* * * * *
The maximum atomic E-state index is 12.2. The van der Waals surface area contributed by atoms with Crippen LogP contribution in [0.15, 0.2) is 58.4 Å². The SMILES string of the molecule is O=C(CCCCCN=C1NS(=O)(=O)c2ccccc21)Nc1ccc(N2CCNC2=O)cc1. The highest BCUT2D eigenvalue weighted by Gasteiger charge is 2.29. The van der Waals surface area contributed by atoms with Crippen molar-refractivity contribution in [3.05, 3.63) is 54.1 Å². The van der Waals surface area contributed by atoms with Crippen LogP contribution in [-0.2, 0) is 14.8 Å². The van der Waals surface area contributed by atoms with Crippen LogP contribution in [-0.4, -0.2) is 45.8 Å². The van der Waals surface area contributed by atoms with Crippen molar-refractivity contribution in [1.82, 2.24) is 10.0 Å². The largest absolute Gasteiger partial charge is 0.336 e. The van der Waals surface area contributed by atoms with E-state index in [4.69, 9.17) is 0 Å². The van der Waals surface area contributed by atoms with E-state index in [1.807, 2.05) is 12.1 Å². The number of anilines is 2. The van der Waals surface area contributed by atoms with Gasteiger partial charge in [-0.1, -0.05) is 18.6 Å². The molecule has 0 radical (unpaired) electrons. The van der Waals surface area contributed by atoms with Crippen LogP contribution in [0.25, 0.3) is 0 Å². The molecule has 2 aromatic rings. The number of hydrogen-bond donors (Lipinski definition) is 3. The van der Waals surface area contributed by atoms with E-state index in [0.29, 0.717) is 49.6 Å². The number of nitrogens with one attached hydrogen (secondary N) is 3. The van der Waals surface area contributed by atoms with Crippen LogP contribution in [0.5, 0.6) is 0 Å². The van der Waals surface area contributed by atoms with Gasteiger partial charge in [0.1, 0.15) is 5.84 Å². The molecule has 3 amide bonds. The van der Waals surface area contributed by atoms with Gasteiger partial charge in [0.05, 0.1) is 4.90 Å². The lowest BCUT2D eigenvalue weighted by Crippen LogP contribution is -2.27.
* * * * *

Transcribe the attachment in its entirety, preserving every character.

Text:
The maximum atomic E-state index is 12.2. The van der Waals surface area contributed by atoms with Crippen LogP contribution in [0.15, 0.2) is 58.4 Å². The SMILES string of the molecule is O=C(CCCCCN=C1NS(=O)(=O)c2ccccc21)Nc1ccc(N2CCNC2=O)cc1. The highest BCUT2D eigenvalue weighted by Gasteiger charge is 2.29. The van der Waals surface area contributed by atoms with Crippen molar-refractivity contribution in [3.05, 3.63) is 54.1 Å². The van der Waals surface area contributed by atoms with Crippen LogP contribution in [-0.2, 0) is 14.8 Å². The van der Waals surface area contributed by atoms with Crippen LogP contribution in [-0.4, -0.2) is 45.8 Å². The van der Waals surface area contributed by atoms with Crippen molar-refractivity contribution in [1.82, 2.24) is 10.0 Å². The largest absolute Gasteiger partial charge is 0.336 e. The van der Waals surface area contributed by atoms with E-state index in [4.69, 9.17) is 0 Å². The van der Waals surface area contributed by atoms with E-state index in [1.807, 2.05) is 12.1 Å². The number of anilines is 2. The van der Waals surface area contributed by atoms with Gasteiger partial charge in [-0.1, -0.05) is 18.6 Å². The molecule has 0 radical (unpaired) electrons. The van der Waals surface area contributed by atoms with Crippen LogP contribution in [0.25, 0.3) is 0 Å². The molecule has 2 aromatic rings. The number of hydrogen-bond donors (Lipinski definition) is 3. The van der Waals surface area contributed by atoms with E-state index in [0.29, 0.717) is 49.6 Å². The number of nitrogens with one attached hydrogen (secondary N) is 3. The van der Waals surface area contributed by atoms with Crippen LogP contribution in [0.5, 0.6) is 0 Å². The van der Waals surface area contributed by atoms with Gasteiger partial charge in [0.1, 0.15) is 5.84 Å². The molecule has 3 amide bonds. The van der Waals surface area contributed by atoms with Gasteiger partial charge in [0.05, 0.1) is 4.90 Å². The lowest BCUT2D eigenvalue weighted by Crippen LogP contribution is -2.27.